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Jazz gurus (self appointed or otherwise) typically dismiss Jonah Jones as a piece of fluff, more interested in dispensing sterilized jazz pablum to the public rather than being creative and innovative. Jones decided not to climb on the Be Bop train of the 1940's and 1950's, pretty much ignoring the new paths being struck by fellow trumpeter Dizzy Gillespie. I always suspected that Jones' choice to stick with swing and traditional jazz rankled those same gurus who felt that his talent demanded he do more.
On Jumpin' with Jonah Capital Records has cobbled together quartet sessions cut in 1958 in New York under the production leadership of Dave Cavanaugh. With the quartet at that time was Hank Jones (no relation, as Jonah was not one of the famous Jones' jazz brothers), who shows his amazing pianist versatility. Listen to Hank have some bar room piano fun on "That's A Plenty" while Jonah swings mightily on this 1909 ditty. Although not given enough credit for it, Jones could do ballad pretty well. He plays and sings the tune Louis Armstrong made famous, "A Kiss to Build a Dream" on with appropriate fervor. Jones wisely doesn't try to copy Armstrong (he didn't have the equipment), instead relying on his understated form of vocalizing. The vocal is followed by a leisurely, pleasant trumpet solo, with mute. Jones was quite adept with the mute as on "The Blues Don't Care (Who's Got `Em)" distorting his bright shouting sound with raucous growls to create an exaggerated sense of the blues.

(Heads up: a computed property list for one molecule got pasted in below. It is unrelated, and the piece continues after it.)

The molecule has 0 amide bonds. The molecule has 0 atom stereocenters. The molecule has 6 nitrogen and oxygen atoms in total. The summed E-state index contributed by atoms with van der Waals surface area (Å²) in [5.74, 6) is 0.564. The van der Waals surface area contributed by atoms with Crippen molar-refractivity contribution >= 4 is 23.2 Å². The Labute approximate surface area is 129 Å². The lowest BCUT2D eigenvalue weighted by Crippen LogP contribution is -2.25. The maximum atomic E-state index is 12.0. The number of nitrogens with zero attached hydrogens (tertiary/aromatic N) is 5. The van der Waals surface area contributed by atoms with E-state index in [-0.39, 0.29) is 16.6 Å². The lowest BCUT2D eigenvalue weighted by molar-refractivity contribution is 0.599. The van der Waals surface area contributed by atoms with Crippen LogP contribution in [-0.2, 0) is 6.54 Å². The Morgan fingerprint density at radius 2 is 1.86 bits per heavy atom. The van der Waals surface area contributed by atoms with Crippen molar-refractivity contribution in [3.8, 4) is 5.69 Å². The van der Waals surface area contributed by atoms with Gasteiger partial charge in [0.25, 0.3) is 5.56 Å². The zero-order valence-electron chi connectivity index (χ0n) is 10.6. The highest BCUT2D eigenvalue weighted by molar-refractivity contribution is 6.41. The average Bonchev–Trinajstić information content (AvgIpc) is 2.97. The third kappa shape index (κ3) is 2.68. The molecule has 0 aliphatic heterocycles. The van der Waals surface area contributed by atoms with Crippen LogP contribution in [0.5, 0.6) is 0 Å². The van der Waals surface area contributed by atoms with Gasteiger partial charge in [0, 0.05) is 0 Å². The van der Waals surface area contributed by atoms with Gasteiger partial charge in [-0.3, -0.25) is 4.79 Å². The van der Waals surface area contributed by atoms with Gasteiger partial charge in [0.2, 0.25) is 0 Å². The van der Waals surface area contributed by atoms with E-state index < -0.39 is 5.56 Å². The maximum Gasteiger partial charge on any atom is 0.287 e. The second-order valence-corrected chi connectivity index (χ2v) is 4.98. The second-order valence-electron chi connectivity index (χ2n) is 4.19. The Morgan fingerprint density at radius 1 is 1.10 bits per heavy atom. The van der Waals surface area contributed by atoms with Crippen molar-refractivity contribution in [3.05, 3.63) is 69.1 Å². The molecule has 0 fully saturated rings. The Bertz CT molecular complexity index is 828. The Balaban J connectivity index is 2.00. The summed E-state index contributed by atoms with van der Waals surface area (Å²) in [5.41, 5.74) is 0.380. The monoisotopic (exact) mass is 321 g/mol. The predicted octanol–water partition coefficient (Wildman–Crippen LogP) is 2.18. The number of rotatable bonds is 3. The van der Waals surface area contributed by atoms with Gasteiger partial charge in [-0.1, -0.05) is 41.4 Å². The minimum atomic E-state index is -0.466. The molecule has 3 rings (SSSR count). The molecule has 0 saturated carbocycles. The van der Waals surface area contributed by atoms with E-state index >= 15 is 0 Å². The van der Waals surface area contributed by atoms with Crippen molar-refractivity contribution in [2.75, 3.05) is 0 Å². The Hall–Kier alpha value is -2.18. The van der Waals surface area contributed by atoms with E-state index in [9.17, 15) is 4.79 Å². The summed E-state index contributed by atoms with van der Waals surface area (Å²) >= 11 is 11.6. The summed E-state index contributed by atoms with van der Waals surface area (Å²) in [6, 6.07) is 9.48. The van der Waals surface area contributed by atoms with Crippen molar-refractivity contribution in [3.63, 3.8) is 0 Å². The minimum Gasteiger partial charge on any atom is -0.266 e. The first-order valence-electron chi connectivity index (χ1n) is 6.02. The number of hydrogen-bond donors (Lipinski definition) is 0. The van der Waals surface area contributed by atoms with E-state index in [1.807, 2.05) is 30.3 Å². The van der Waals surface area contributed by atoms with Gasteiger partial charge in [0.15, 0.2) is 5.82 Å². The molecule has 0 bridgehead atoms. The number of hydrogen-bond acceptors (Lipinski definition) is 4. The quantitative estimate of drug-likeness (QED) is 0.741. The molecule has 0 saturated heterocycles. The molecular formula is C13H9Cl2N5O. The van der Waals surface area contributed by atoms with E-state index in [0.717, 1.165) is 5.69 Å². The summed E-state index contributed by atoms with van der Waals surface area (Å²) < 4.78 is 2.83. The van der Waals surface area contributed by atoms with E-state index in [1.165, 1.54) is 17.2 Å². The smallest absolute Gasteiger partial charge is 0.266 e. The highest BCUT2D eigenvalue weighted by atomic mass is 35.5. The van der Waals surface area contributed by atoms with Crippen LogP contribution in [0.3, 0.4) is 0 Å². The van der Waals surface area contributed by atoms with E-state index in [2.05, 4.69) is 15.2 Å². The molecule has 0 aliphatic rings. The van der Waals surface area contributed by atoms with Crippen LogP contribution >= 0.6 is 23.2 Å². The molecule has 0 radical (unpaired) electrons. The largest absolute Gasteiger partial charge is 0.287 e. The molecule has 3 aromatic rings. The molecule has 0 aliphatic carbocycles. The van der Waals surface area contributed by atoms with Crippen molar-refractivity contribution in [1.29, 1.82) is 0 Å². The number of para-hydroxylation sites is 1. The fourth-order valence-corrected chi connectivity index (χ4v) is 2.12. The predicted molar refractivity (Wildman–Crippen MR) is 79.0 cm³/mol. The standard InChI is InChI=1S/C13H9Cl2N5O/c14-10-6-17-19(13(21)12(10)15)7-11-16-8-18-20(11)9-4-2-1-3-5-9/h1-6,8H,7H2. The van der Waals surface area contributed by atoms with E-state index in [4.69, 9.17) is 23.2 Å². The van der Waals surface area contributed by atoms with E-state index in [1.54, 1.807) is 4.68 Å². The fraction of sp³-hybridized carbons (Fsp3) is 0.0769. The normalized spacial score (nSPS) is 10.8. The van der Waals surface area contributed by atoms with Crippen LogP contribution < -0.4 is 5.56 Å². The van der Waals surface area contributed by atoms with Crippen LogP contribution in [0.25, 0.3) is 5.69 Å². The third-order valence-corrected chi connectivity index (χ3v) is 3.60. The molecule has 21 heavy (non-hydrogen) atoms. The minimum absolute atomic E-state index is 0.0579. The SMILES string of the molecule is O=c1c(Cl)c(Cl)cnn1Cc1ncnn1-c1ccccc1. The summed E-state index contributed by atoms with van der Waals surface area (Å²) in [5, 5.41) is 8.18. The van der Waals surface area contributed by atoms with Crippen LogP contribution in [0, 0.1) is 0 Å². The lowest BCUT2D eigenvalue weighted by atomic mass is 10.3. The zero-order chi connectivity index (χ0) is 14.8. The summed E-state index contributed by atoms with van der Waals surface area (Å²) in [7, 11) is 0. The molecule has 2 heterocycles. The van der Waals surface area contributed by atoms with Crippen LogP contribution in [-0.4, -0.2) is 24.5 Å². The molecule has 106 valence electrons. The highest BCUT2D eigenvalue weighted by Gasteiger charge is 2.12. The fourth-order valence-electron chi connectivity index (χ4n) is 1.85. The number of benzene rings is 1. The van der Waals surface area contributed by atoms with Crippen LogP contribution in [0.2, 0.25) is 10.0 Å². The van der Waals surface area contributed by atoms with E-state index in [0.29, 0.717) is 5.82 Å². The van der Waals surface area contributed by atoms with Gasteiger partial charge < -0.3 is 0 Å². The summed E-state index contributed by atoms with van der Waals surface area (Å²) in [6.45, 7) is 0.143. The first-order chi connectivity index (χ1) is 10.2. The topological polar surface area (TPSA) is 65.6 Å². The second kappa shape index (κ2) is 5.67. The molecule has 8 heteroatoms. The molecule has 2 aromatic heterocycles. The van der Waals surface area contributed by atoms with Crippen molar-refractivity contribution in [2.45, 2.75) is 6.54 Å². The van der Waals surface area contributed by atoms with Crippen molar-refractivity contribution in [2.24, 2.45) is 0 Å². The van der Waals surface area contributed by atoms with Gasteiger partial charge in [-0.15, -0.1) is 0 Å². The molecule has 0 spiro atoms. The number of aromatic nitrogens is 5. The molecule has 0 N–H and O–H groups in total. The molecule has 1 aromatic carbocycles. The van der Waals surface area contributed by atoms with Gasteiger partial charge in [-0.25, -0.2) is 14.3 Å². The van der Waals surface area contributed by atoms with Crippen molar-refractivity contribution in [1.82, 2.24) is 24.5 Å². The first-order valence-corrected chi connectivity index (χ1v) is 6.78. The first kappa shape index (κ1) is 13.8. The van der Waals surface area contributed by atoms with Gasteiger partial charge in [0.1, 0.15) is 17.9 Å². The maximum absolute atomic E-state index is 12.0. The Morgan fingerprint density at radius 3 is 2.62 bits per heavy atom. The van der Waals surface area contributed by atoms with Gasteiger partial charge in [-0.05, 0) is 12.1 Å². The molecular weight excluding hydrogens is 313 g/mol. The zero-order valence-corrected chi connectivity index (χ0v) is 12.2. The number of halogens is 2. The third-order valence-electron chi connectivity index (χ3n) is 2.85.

Even though less than 40 minutes worth of music, this recommended album is important to show that one doesn't need to blaze new paths to be a significant jazz player.
Track Listing: No Moon at All; Baby, Won't You Please Come Home#; Bill Bailey (Won't You Please Come Home); The Blues Don't Care (Who Got `Em); Jumpin' with Jonah; Just a Gigolo; It's a Good Day#; Dance only with Me; Lots of Luck Charley; A Kiss to Build a Dream on; That's A Plenty#; Moten Swing; Slowly But Surely; Night Train; Do You Know What It Means to Miss New Orleans?; Ballin' the Jack
Personnel: Jonah Jones - Trumpet/Vocals#; Hank Jones - Piano; John Brown - Bass; Harold Austin - Drums
I love jazz because anything is possible; it has few rules and the best jazz breaks those ones. I prefer free improv because it doesn't really have any rules at all.
I was first exposed to jazz in my teens (in the late sixties).
The first jazz record I bought was Filles de Kilimanjaro by Miles Davis, shortly followed by Extrapolation by John McLaughlin.
My advice to new listeners is to listen as widely as possible and not to make snap judgments--stick with it.